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Net gambling bill overhauled

Compromises to federal legislation to ban Net gambling could allow for online horse betting, state lotteries, and wager sites on Indian reservations.

Despite the Justice Department's crackdown on cybercasinos, federal legislation that would ban Net gambling is being overhauled to include major allowances for online horse betting and state lotteries and possibly to permit wager sites based on Indian reservations.

Sen. Jon Kyl's (R-Arizona) Internet Gambling Prohibition Act is expected to be significantly altered before it goes for a full Senate vote later this year, according to a draft of the proposed overhaul.

The National Association Congress shapes high-tech, Net policy for Attorneys General pushed the original proposal, which would include the Internet under the existing law prohibiting the use of any wire communication for accepting interstate or foreign wagers. The Kyl bill also would slap new criminal penalties on Net users who place bets.

Law enforcement agents say the updated 1961 wire act could help them go after Net wager houses that misrepresent odds, take bets from territories where the practice is illegal, or fail to pay winners.

But the substitute legislation could carve out exceptions for horse racing and state lotteries, as well as lower the fines and jail time for casual bettors.

Under the draft, legally operated racetracks could set up Net terminals to allow patrons to place wagers with remote, licensed facilities. In addition, racetracks could take bets from home PC users in their state via a private or subscription-based network, utilizing a customer verification system.

State-operated lotteries on the Net also would be allowed by the substitute bill under the same conditions set forth for racetracks.

And if Sen. Larry Craig (R-Idaho) gets his way, Net casinos based on Indian reservations also will still be able to operate. Craig's state is home to the Coeur d'Alene Indian reservation, which hosts the U.S. Lottery site. The lottery has been under fire by states such as Missouri, which is trying to ban the tribe from taking bets from its residents.

Some argue that Missouri, for instance, only opposes online wagers because the businesses pose a threat to state-regulated gambling operations such as riverboat casinos. Kyl's overhauled bill appears to be a compromise with states because it makes room for states to get into the Net gambling game.

However, the hundreds of online fantasy sports leagues could still be banned under the substitute draft and current version of the Internet Gambling Prohibition Act.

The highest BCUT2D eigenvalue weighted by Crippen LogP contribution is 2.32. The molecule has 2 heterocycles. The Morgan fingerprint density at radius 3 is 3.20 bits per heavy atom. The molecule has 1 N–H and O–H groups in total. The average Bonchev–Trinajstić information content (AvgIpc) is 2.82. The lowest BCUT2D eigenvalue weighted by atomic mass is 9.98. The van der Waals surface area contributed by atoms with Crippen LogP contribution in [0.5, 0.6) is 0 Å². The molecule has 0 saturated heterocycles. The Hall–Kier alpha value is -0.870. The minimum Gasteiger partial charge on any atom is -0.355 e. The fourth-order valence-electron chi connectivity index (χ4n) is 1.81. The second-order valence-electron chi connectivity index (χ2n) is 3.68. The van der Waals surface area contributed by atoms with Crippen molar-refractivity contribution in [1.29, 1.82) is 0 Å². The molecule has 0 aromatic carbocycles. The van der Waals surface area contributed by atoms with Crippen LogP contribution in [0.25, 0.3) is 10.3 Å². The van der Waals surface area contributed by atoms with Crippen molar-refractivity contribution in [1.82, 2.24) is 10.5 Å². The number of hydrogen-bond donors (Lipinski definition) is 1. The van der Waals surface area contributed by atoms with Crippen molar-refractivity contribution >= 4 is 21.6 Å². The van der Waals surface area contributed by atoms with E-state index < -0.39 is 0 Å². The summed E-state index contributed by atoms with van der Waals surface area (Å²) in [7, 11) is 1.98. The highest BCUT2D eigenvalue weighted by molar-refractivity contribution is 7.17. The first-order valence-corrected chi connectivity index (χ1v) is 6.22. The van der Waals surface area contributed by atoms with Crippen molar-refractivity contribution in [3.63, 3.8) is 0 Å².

"The current version of the bill would cover professionally run fantasy sports leagues run by ESPN, CBS, etc.--even though in fantasy leagues there is no real sporting event, just the use of real statistics," said a lobbyist who is negotiating with Kyl's office on behalf of groups such as the Interactive Services Association's 35-member Interactive Gaming Council.

Observers say Kyl also doesn't plan to throw out a provision that makes it illegal for Net users to place bets. If people place wagers online from states where the practice is illegal, they could face up to a $500 fine and three months in prison under the substitute bill. As introduced, the fine for bettors was $2,500 and six months in prison.

Although Kyl is expected to make some concessions, his bill would still prohibit operation of most independent Net casinos.

Those who oppose a federal ban on Net wagers, such as the Internet Consumers Choice Coalition, would rather see online gambling licensed and regulated. Proponents of Net gambling hope the United States follows the State of Queensland in Australia, which passed a law last month to license cybercasinos and sports betting operations.

"Whenever you have legitimate, thoughtful entities, such as Australia, choosing to regulate and tax this sort of activity, it is bound to be somewhat infectious," said Phil McGuigan, an attorney with Gordon & Glickson who represents some offshore gaming companies.

"The Kyl bill has put a chill on the [U.S.] industry," he added. "But there will be some countries that decide this is an appropriate way to get tax dollars. If they run honest games, they will do well."

Even without a new law, however, prosecutors still are going after Net casino operators. Last month, the U.S. Attorney filed complaints in Manhattan federal court against 21 individuals who allegedly worked for online sports betting operations headquartered in the Caribbean and the United States.

"In our case, they were charged with conspiracy to violate [United States Code] section 1084, which applies to using [wire communication] to take interstate bets," Daniel Becker, a spokesman for the U.S. Attorney's Office for the Southern District of New York, said today.